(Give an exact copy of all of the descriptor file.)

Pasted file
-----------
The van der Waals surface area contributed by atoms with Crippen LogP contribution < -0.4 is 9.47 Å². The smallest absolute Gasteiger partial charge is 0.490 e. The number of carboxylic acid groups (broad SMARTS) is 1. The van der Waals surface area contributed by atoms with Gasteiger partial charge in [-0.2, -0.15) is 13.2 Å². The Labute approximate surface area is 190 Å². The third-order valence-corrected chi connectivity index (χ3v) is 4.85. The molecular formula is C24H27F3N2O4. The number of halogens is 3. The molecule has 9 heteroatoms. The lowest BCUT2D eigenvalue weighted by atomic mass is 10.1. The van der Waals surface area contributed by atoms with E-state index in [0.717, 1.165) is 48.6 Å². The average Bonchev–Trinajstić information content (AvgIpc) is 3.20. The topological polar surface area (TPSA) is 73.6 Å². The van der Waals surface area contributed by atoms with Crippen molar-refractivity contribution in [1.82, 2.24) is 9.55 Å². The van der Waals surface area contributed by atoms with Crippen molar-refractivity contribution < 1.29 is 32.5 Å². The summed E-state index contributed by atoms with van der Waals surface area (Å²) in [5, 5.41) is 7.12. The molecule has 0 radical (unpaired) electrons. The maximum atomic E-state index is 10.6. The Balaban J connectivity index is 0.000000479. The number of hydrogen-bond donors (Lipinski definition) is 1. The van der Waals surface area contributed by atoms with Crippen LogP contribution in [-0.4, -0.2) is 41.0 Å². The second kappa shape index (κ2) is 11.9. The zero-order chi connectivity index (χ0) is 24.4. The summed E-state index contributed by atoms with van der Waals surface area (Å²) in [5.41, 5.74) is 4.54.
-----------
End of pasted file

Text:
The van der Waals surface area contributed by atoms with Crippen LogP contribution < -0.4 is 9.47 Å². The smallest absolute Gasteiger partial charge is 0.490 e. The number of carboxylic acid groups (broad SMARTS) is 1. The van der Waals surface area contributed by atoms with Gasteiger partial charge in [-0.2, -0.15) is 13.2 Å². The Labute approximate surface area is 190 Å². The third-order valence-corrected chi connectivity index (χ3v) is 4.85. The molecular formula is C24H27F3N2O4. The number of halogens is 3. The molecule has 9 heteroatoms. The lowest BCUT2D eigenvalue weighted by atomic mass is 10.1. The van der Waals surface area contributed by atoms with E-state index in [0.717, 1.165) is 48.6 Å². The average Bonchev–Trinajstić information content (AvgIpc) is 3.20. The topological polar surface area (TPSA) is 73.6 Å². The van der Waals surface area contributed by atoms with Crippen molar-refractivity contribution in [1.82, 2.24) is 9.55 Å². The van der Waals surface area contributed by atoms with Crippen molar-refractivity contribution < 1.29 is 32.5 Å². The summed E-state index contributed by atoms with van der Waals surface area (Å²) in [5, 5.41) is 7.12. The molecule has 0 radical (unpaired) electrons. The maximum atomic E-state index is 10.6. The Balaban J connectivity index is 0.000000479. The number of hydrogen-bond donors (Lipinski definition) is 1. The van der Waals surface area contributed by atoms with Crippen LogP contribution in [-0.4, -0.2) is 41.0 Å². The second kappa shape index (κ2) is 11.9. The zero-order chi connectivity index (χ0) is 24.4. The summed E-state index contributed by atoms with van der Waals surface area (Å²) in [5.41, 5.74) is 4.54.